“It has always been a favorite of mine,” he says. “I read it while in high school. It just resonated with me. I thought it was the story of my life, moving from New Jersey to New Mexico.”
Delacorte Press has reissued the book as a movie tie-in, adding a 16-page special section called “Behind the Scenes With Judy.” In it, she tells the story:
“The New Mexico landscape plays an important part in the story. We needed the exotic beauty of the cliffs, caves and canyons where Davey meets Wolf. My family lived in New Mexico full-time from 1976 to 1983, two years in Los Alamos and the rest in Santa Fe, where I wrote the book. Larry has always had an emotional connection to Davey -- like her, he came to New Mexico after a loss (my divorce from his dad) and had to make a life in a place very different from New Jersey. He was eighteen when ‘Tiger Eyes’ was published. Even as he left for college, he knew that someday he would make this movie.”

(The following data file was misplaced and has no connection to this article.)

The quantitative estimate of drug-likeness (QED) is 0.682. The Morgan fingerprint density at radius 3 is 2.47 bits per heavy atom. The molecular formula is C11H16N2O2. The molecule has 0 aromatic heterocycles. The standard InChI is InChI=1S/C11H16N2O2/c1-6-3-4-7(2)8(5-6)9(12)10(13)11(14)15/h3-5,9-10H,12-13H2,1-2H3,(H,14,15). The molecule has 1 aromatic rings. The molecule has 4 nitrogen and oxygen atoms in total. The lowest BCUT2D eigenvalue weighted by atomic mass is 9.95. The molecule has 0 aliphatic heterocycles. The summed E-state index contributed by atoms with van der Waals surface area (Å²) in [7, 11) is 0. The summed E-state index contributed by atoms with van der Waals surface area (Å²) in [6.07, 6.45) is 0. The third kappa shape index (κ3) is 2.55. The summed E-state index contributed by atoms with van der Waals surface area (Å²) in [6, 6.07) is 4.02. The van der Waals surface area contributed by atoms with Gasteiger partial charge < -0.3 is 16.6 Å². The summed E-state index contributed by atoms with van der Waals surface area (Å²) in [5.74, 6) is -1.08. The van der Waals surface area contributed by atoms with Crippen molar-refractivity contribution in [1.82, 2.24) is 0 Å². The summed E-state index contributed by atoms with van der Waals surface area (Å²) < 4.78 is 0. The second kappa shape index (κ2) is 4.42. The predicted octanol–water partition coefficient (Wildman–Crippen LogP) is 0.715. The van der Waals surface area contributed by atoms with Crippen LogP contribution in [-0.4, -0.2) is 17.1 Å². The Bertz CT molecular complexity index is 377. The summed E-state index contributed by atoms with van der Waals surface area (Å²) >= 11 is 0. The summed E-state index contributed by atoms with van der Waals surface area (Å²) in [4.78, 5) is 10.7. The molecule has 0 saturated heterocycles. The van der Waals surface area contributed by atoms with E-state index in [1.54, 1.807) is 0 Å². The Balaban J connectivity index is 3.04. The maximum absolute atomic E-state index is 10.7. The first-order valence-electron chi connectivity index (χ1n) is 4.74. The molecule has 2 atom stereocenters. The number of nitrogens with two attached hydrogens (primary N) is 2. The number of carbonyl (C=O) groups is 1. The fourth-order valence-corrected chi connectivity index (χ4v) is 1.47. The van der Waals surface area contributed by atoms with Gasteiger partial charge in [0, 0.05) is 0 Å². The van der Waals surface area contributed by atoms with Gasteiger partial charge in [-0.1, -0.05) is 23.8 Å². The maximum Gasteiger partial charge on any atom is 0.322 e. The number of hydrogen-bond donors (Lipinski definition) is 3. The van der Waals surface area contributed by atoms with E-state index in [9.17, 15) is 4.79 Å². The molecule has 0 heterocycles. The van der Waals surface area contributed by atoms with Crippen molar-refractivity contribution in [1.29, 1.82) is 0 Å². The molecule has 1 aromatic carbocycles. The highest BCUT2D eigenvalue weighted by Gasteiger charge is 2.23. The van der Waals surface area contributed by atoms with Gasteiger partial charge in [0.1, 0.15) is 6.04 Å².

Was the book actually based on her son’s dislocation? “You ask any fiction writer, sometimes we don’t know where that story comes from. It’s coming from that other place,” she told me a few days later, her voice somewhat restored. “Larry does say this now. I’d never ever heard this till now. Maybe like me he has now worked on this and now sees himself as the child uprooted, the disillusion of the family as he knew it. He has found something of himself in it.”
Judy had another source in mind. “I had an idea in my head. I knew a family where a beloved young father died leaving his wife and children. This family had well-meaning relatives in another place and went to stay with the well-meaning relatives. I’m sure it became overbearing … like in the book.”